Perspective on Memory Loss
There are many different causes of memory loss, but they all rob individuals of the family, friends, and experiences that we treasure. Many of us will care for loved ones experiencing some form of memory loss and this video offers a sobering account of what it means to lose our most cherished memories.
It's a fact that 1 out of 3 people will develop some form of dementia. Memory loss is a growing concern that cannot continue to be underfunded in terms of research and health care. Advances have been made to identify Alzheimer's and other forms of dementia, but the pace of this research has been far too slow. New drugs are being introduced that slow the onset of some forms of dementia, but a cure remains elusive.
Effective treatments remain elusive in part because we are not doing enough. The US funds almost 20% of the NIH's cancer research and 10% of its HIV research. These are certainly worthwhile diseases that deserve our attention, but Alzheimer's research receives less then 2% funding annually.
One man in particular, Michael Ellenbogen, has dedicated himself to raising not only awareness, but funding too, for Alzheimer's research, as he explains in his 2012 video. Michael was diagnosed with Young Onset Alzheimer's Disease (YOAD) in 2008 after suffering early symptoms and multiple misdiagnoses for 10 years.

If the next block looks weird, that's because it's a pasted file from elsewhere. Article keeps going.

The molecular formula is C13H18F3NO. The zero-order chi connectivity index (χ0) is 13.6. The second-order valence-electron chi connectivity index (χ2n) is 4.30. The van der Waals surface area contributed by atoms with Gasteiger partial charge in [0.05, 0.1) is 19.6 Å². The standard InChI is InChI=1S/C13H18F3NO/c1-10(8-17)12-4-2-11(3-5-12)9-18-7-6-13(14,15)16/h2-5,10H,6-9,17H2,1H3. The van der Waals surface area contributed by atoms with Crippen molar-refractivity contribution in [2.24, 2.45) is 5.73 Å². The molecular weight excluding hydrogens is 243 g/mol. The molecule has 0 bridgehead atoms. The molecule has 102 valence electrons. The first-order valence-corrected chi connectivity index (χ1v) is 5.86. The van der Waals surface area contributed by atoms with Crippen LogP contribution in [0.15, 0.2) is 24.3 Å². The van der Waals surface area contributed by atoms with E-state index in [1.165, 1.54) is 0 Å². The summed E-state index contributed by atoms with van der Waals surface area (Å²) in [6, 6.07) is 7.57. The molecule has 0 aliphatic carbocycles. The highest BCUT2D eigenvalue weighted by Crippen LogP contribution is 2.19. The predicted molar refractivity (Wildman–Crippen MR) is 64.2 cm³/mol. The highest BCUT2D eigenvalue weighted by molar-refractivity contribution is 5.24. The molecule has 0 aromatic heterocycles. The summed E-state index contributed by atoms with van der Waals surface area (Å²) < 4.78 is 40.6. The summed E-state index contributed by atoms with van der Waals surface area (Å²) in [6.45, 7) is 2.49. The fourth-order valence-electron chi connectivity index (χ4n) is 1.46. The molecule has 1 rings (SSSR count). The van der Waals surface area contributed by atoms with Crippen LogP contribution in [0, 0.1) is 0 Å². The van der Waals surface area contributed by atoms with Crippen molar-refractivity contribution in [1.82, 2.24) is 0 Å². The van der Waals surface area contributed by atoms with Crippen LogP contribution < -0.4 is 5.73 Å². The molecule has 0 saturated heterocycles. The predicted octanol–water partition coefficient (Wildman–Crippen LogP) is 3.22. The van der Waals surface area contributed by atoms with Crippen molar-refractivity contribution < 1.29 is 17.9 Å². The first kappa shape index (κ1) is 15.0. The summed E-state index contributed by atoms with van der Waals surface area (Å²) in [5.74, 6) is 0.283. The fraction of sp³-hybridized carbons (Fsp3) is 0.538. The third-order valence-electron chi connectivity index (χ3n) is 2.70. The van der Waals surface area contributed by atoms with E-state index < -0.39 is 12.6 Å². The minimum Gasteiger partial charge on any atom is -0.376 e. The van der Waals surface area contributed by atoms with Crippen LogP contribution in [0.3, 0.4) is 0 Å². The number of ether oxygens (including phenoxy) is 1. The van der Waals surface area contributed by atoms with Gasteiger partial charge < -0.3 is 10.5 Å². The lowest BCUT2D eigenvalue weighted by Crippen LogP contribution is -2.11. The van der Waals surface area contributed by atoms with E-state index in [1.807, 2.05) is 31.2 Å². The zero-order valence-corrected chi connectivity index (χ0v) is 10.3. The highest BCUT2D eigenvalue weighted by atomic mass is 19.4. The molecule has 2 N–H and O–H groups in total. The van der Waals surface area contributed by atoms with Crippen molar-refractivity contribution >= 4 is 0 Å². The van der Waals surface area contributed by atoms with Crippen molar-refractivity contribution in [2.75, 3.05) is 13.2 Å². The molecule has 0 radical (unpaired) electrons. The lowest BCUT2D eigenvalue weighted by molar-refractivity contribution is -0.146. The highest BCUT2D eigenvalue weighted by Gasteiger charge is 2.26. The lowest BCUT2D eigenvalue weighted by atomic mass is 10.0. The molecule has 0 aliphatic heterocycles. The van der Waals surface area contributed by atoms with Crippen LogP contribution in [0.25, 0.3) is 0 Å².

He has been referred to as the "World Renowned Alzheimer's Advocate" for his tireless efforts to improve much needed funding for research through the world. Micheal openly shares his story during interviews, speeches, and in social media - and he doesn't show any signs of slowing down. In fact, Michael has just published his first book, "From the Corner Office to Alzheimer's", describing his personal journey from being a manager at a Fortune 500 company to being diagnosed with Alzheimer's. It is an amazingly honest and touching account of his experiences.
I would tell you that it is a must read, but the summary written by Dr. Pierre N. Tariot conveys my feelings about this book so much better.
Imagine having a mysterious illness take over your mind. Over the next 10 years, you try to navigate a health care and social system that is not equipped to address what is happening to you. As you slowly lose your ability to think and remember, you have to try to hide the losses to protect you and your family financially. You encounter doctors who are at best baffled, and order a series of nonspecific, redundant, and uninformative studies.
If you want to know what it is like to walk in the shoes of one person with Alzheimer’s, read this book, whether you are a patient, care partner, doctor, or other health provider. It is raw and scary, as well as inspiring, given the self-disclosure. As well as describing, sometimes painfully and in harrowing detail, what we are doing wrong, it can tell us a great deal about what we need to do differently going forward. Every individual with an illness like Alzheimer’s deserves a prompt, thorough, empathic, and well-informed evaluation. Every family needs and deserves support. Every reasonable research question should be pursued.
At the close of his book, Michael Ellenbogen says that, “I would like to be remembered for influencing change…and helping others.” I think that he will be."